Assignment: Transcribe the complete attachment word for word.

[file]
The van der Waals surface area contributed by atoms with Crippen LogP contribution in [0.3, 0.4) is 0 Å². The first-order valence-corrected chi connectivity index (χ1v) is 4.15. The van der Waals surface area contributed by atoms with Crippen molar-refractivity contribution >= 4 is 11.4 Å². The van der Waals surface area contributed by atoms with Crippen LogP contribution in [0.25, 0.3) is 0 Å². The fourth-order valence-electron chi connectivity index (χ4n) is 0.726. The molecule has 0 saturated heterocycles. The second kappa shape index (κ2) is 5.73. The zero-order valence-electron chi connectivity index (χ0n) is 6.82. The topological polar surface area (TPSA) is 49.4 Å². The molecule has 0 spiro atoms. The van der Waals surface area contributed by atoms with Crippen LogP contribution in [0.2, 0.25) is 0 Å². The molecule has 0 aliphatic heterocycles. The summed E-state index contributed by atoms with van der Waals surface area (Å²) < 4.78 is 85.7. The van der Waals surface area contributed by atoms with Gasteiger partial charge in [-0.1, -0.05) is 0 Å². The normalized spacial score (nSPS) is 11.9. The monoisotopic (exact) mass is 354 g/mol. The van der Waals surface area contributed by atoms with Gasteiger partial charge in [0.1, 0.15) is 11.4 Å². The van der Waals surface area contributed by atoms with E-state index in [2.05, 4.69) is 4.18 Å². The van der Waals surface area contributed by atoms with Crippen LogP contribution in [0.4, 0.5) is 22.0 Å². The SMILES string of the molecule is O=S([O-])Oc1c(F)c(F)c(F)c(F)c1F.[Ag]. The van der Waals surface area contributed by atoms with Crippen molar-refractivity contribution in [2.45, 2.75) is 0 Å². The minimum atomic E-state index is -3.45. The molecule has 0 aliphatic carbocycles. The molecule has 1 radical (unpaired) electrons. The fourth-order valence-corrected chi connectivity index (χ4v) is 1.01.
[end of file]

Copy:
The van der Waals surface area contributed by atoms with Crippen LogP contribution in [0.3, 0.4) is 0 Å². The first-order valence-corrected chi connectivity index (χ1v) is 4.15. The van der Waals surface area contributed by atoms with Crippen molar-refractivity contribution >= 4 is 11.4 Å². The van der Waals surface area contributed by atoms with Crippen LogP contribution in [0.25, 0.3) is 0 Å². The fourth-order valence-electron chi connectivity index (χ4n) is 0.726. The molecule has 0 saturated heterocycles. The second kappa shape index (κ2) is 5.73. The zero-order valence-electron chi connectivity index (χ0n) is 6.82. The topological polar surface area (TPSA) is 49.4 Å². The molecule has 0 spiro atoms. The van der Waals surface area contributed by atoms with Crippen LogP contribution in [0.2, 0.25) is 0 Å². The molecule has 0 aliphatic heterocycles. The summed E-state index contributed by atoms with van der Waals surface area (Å²) < 4.78 is 85.7. The van der Waals surface area contributed by atoms with Gasteiger partial charge in [-0.1, -0.05) is 0 Å². The normalized spacial score (nSPS) is 11.9. The monoisotopic (exact) mass is 354 g/mol. The van der Waals surface area contributed by atoms with Gasteiger partial charge in [0.1, 0.15) is 11.4 Å². The van der Waals surface area contributed by atoms with E-state index in [2.05, 4.69) is 4.18 Å². The van der Waals surface area contributed by atoms with Crippen LogP contribution in [0.4, 0.5) is 22.0 Å². The SMILES string of the molecule is O=S([O-])Oc1c(F)c(F)c(F)c(F)c1F.[Ag]. The van der Waals surface area contributed by atoms with Crippen molar-refractivity contribution in [2.45, 2.75) is 0 Å². The minimum atomic E-state index is -3.45. The molecule has 0 aliphatic carbocycles. The molecule has 1 radical (unpaired) electrons. The fourth-order valence-corrected chi connectivity index (χ4v) is 1.01.